NOTHING but the site itself remains from the first incarnation of the venue that will stage next month’s World Cup final.
But the Luzhniki Stadium, which will also host Thursday’s opening match between Russia and Saudi Arabia plus five others before the July 15 final, remains tied irrevocably to famous England sporting triumphs.
Daley Thompson ran, threw and jumped his way to the first of two decathlon Olympic golds at the then 103,000-capacity Moscow arena in 1980.
That same Games also saw Seb Coe and Steve Ovett go head to head in a ‘Battle of Britain’ duel that ended with the son of Sheffield triumphing in the 1500m final as his great rival took gold in the 800m.
Fast forward 28 years and another all-England affair was fought out in the re-named and, by now, fully redeveloped Luzhniki Stadium, as Manchester United and Chelsea met in the Champions League final.
United prevailed on penalties as John Terry slipped on the sodden turf when taking what, if he had scored, would have been the decisive spotkick.
He was inconsolable afterwards, the tears on Terry’s face flowing almost as easily as the Moscow rain that had poured all the way through what remains the only meeting of teams from these shores in Europe’s most prestigious club game.
Whether Gareth Southgate’s side will get the chance this summer to follow in the footsteps of Coe, Ovett et al remains to be seen. But it seems unlikely.
The draw for the finals means England will have to reach the last four to play at the Luzhniki, and even then that will be dependant on the Three Lions finishing second in their group.
Otherwise, the route to potential glory includes just one game in a stadium that was redeveloped again at a cost of £350m a couple of years ago, the final.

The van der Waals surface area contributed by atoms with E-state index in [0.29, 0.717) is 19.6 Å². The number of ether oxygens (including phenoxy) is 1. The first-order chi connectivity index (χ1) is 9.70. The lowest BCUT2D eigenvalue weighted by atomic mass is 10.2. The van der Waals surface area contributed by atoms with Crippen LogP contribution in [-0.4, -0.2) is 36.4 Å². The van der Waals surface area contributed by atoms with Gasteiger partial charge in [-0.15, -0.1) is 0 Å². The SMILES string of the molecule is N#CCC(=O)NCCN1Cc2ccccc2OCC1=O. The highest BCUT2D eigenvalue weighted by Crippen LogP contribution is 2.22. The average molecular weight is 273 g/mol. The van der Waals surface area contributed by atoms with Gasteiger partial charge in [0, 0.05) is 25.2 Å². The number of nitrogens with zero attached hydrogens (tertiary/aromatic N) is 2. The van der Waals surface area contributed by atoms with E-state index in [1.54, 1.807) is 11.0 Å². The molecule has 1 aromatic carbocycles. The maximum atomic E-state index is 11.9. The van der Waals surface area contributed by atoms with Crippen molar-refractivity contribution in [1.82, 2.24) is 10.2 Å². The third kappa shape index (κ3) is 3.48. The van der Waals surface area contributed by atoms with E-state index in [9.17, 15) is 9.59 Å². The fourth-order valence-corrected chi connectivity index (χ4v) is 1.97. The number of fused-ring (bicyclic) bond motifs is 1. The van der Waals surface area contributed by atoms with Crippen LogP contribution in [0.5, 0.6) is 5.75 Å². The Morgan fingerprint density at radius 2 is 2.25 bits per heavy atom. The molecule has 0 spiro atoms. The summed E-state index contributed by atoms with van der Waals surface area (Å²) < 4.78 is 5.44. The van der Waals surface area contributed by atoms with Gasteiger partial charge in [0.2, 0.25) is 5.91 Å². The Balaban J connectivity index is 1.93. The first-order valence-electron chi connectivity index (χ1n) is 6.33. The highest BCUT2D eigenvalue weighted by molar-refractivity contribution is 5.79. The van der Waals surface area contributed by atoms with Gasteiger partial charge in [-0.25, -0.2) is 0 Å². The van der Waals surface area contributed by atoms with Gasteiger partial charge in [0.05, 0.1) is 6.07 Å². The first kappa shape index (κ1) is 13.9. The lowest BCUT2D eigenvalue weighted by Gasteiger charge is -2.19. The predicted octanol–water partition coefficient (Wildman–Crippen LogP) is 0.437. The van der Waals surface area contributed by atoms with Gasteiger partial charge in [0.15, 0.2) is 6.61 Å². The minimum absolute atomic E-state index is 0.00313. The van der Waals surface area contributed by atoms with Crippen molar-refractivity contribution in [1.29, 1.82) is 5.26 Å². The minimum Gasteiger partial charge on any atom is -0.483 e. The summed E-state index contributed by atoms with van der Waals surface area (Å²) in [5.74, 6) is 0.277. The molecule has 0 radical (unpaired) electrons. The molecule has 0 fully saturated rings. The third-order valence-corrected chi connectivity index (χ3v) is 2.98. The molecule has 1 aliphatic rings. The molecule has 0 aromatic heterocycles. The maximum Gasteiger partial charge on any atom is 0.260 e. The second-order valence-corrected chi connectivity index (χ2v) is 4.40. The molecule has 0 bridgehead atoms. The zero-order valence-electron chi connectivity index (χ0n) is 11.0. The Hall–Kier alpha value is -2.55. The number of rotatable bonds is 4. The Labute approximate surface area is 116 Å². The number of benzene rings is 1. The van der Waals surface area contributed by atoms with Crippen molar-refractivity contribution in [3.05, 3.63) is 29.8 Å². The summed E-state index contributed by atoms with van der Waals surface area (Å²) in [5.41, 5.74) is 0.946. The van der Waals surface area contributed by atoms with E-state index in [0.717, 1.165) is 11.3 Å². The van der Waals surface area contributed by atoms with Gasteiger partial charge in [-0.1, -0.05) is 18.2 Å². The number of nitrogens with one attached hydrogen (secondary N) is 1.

Common sense may dictate that the chances of England’s sporting triumphs being added to in the Russian capital this summer is slim. But this is the World Cup and history tells us the unexpected can happen.Richard Sutcliffe
There are a host of countries who seem far more likely to be doing battle inside Russia’s premier stadium come the second week in July. Brazil arrive as favourites thanks to an exciting blend of talent in a squad whose swagger invites comparison with the great sides of the past.
Holders Germany, meanwhile, boast such strength in depth that Leroy Sane failed to make the final cut. Joachim Low’s men, like Brazil, join Spain and Argentina on the strongly fancied list.
Elsewhere, Belgium’s ‘golden generation’ must prove a fate similar to the England squad who failed to live up to an identical tag under Sven Goran Eriksson is not to be their destiny. It is, however, France who look to possess the quality to prevail in Russia.
Paul Pogba’s domestic season may have tailed off at Old Trafford but expect big things from not only him but also Antoine Griezmann and Kylian Mbappe.
As for England, this has been a heartening 12 months for the national set-up. Victory in the Under-20s World Cup last summer, the first by a Three Lions side at any level since 1966, was followed by another triumph for the Under-17s.
Southgate, whose squad in Russia includes just five of the 23 players on duty in Brazil four years ago, has gone about the job of reviving the national team in an impressive fashion.
The switch to a three-man defence in the wake of qualification being assured has made England much harder to beat, even if goals remain hard to come by against the better teams.
A place in the quarter-finals beckons, thanks in part to a kind draw that will pair Southgate’s side with one from the less than intimidating quartet of Poland, Senegal, Colombia or Japan in the Round of 16.
That said, it is almost 40 years since that Olympic duel between Coe and Ovett captivated not just this nation but the world.
Common sense may dictate that the chances of England’s sporting triumphs being added to in the Russian capital this summer is slim. But this is the World Cup and history tells us the unexpected can happen. Go well, Three Lions.